Ohio’s march to vigilante ‘justice’

The Ohio General Assembly passed, Governor Mike DeWine signed three recently passed gun bills that endanger Ohioans and favor vigilantes.

SB 175 – Hold On

There was the SB 175, known as the “hold on” or shoot the one that makes you nervous. The common law of Ohio had been that self-defence with deadly force was available as a defense only if the defendant believed in good faith that he was in imminent danger of death or grievous bodily harm, and that his only means of escape was the use of force.

In contrast, standing firm now provides that deadly force or grievous bodily harm need not be threatened in order to use deadly force in response – any threat to residence or security may suffice.

The new law also changes the ability of a jury to decide the justification for the shooting.

In December 2020, then-State Senator John Eklund, a conservative Republican, rightly pointed out that “stand your ground” rejects the “tradition we trust…the investigator, often the jury, to assess the case…”. and provides that “the jury should not consider the possibility of retreat as a factor in determining whether a person who used force in self-defence reasonably believed that force was necessary to avoid injury…. ”

Eklund concluded that it would be a “disaster for the administration of justice”.

Standing firm relaxes the standard of authorized use of deadly force, plays on the biases of the individual who feels threatened, and allows those individuals to act as vigilantes.

By the way, hang in there, the General Assembly rejected the opposition of the Ohio Association of Chiefs of Police, Ohio Prosecuting Attorneys Association, Columbus NAACP and National Task Force on Stand Your Ground Laws of the American Bar Association.

SB 215 – Concealed transport without authorization

The Ohio Supreme Court previously upheld the constitutionality of Ohio’s longstanding ban on concealed carrying weapons and ruled that “there is no constitutional right to carry concealed weapons.”

However, due to SB 215, Ohio now allows untrained individuals with no training or knowledge of firearms, and without passing a background check, to carry loaded and concealed firearms.

As a result, the government fails his primary duty to protect the citizens and instead turns to untrained vigilantes for the subjective view of protecting the Concealed Carrier.

Twenty-three state attorneys general, including Ohio Attorney General Dave Yost, argued in 2019 before the United States Supreme Court that laws requiring background checks and firearms training decrease crime rates, but SB 215 eliminated those safeguards.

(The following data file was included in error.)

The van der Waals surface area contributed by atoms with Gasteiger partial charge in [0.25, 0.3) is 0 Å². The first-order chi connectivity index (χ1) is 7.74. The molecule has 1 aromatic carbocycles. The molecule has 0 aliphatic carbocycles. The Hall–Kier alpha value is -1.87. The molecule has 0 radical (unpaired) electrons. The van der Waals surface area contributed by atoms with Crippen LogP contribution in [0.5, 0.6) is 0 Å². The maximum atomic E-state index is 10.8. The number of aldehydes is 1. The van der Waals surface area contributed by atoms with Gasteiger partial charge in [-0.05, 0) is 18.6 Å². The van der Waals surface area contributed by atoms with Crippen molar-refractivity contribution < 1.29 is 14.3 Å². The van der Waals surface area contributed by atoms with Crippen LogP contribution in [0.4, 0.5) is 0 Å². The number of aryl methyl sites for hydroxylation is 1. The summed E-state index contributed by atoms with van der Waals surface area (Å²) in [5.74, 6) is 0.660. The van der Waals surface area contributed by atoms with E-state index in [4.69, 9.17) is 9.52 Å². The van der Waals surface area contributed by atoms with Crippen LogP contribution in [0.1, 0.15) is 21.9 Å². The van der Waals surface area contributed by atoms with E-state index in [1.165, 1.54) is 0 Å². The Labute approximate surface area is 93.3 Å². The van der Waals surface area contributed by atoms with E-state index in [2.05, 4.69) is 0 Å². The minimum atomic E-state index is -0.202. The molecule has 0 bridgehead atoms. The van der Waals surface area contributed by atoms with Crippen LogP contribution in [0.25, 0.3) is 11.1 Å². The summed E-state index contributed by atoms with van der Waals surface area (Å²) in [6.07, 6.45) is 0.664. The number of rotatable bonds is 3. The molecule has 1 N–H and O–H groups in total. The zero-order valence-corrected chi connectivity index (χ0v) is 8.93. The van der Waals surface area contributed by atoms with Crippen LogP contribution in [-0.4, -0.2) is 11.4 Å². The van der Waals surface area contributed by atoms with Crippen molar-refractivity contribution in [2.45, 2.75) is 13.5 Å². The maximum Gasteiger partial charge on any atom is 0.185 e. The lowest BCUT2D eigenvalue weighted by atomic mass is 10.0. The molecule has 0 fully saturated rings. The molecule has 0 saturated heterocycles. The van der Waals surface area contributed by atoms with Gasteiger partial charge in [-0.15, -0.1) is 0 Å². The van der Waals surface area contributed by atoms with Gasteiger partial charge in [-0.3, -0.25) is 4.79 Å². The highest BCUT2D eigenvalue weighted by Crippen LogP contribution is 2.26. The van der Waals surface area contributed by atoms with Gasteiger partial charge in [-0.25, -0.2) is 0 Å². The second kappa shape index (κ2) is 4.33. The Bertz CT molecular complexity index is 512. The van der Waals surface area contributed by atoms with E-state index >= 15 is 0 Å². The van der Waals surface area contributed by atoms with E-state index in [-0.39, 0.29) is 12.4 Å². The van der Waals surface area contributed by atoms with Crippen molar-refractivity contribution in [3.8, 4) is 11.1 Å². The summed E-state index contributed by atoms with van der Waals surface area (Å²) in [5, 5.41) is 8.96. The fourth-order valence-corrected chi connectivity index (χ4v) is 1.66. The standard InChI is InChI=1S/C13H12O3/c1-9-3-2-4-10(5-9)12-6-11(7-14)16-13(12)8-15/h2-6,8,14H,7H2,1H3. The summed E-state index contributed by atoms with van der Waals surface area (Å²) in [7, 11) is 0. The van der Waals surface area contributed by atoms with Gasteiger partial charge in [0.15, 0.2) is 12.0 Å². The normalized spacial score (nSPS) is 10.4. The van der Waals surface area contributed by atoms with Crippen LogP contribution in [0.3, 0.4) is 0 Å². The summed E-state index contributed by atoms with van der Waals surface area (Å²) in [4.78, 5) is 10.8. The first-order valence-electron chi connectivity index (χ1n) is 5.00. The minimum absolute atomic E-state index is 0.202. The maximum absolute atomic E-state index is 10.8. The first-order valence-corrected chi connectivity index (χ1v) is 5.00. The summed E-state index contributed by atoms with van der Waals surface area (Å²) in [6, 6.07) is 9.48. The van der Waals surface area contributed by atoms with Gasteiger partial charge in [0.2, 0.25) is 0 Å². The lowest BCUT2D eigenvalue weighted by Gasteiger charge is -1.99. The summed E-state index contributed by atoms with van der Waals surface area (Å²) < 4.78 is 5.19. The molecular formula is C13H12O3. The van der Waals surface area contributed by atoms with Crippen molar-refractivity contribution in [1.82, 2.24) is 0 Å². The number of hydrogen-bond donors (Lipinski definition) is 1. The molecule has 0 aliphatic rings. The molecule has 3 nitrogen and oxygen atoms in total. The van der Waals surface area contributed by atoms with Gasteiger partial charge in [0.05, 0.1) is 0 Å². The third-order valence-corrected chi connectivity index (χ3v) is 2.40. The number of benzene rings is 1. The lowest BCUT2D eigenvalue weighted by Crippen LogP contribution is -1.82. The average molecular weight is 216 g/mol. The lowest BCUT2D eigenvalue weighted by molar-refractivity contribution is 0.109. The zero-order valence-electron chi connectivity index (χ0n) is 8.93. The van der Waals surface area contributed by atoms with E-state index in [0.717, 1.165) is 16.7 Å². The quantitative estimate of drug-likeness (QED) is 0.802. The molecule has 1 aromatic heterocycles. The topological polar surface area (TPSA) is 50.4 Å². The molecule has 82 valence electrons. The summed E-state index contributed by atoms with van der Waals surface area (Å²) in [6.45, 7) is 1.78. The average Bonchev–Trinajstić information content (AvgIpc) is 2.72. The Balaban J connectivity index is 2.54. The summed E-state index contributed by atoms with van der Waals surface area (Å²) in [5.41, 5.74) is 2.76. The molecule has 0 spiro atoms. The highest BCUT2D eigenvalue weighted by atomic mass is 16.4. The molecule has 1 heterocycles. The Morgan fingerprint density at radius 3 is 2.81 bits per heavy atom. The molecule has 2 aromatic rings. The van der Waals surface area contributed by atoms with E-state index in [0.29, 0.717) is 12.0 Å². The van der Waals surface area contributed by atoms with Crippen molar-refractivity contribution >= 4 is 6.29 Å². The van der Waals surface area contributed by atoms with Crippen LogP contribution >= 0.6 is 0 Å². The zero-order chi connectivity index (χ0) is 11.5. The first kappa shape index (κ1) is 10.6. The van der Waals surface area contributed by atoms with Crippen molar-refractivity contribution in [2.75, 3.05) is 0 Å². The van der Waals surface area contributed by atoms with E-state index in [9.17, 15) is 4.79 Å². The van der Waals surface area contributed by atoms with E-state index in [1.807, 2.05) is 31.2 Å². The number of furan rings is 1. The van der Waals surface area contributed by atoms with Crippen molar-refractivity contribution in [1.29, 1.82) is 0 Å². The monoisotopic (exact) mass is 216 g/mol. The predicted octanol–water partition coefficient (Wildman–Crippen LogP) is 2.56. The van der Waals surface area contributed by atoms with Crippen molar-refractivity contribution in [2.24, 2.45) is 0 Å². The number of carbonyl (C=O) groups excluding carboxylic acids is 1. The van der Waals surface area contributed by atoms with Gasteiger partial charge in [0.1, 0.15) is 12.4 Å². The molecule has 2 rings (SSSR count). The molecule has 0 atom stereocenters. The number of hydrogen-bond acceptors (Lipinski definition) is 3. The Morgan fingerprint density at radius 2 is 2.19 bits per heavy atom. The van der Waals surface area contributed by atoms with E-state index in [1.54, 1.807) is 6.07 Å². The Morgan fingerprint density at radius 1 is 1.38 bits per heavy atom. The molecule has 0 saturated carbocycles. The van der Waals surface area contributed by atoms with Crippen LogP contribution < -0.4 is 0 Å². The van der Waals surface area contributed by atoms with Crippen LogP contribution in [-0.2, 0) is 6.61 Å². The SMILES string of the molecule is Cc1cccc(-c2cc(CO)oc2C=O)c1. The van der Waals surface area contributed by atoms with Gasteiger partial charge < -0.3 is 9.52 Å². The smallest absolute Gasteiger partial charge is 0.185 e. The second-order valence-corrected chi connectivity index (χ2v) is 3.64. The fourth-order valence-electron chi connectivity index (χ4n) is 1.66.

Hamilton County Sheriff Charmaine McGuffey testified, “Allowing virtually anyone in Ohio to conceal weapons on them without training or background checks will make Ohio less safe.

Similarly, the Ohio Association of Chiefs of Police, Ohio Mayors Alliance, and Ohio Fraternal Order of Police testified that SB215 “will make our communities less safe.”

HB 99 – More weapons in schools carried by insufficiently trained individuals

House Bill 99 reduced the current requirement of 737 hours of training to just 24 hours for teachers and others authorized by local school boards to “come armed to a school safe zone.”

Of course, the choice shouldn’t be between 737 and 24 hours, but what hours and what laws are needed to meet the General Assembly’s obligation under Article VI of the Ohio Constitution to provide safe schools.

The bill’s reduction to 24 hours of training flies in the face of the recommended 152-hour training that then-Attorney General DeWine’s office recommended in 2014 to the US Peace Officers Training Commission. Ohio (OPOTC).

The reduction also runs counter to police chiefs in Cincinnati, Cleveland, Columbus, Dayton, Toledo and Youngstown: “A significant reduction in firearms training for school personnel will make our schools less safe and increase the likelihood that a student is accidentally injured. or killed by a gun in a school.

Additionally, House Bill 99 provides no guidance on the safe storage of firearms when volunteers are not using their weapons.

Further, it provides no indication of the use of lethal force by teachers or other volunteers authorized by local school boards to carry firearms into schools.

In contrast, before School Resource Officers (SROs)—who are already fully trained police officers—can operate in schools, RC §3313.951(C)(2) requires a detailed memorandum between law enforcement and school about ORS responsibilities..

There was no valid reason for the General Assembly to impose a lower standard of safety for volunteers bringing loaded weapons into schools than for trained police officers loading firearms into schools.

In contrast, to receive a temporary driver’s license, Ohio law requires 24 hours of classroom instruction, 50 hours of driving with a parent, and at least 10 hours of nighttime driving. https://www.bmv.ohio.gov/dl-gdl.aspx .

The General Assembly would not pass a driver’s license law stating (1) that an individual needed only 24 hours of classroom instruction, with no driving time required, but (2) that the government local could add the driving time required to obtain a permit.

It was also dangerous for the General Assembly to hand over the setting of gun standards in schools to local school districts, thus allowing the appointment of vigilantes without informing parents of selection criteria or regulations.

The Ohio General Assembly pushed Ohio toward a dangerous self-defense “justice”.

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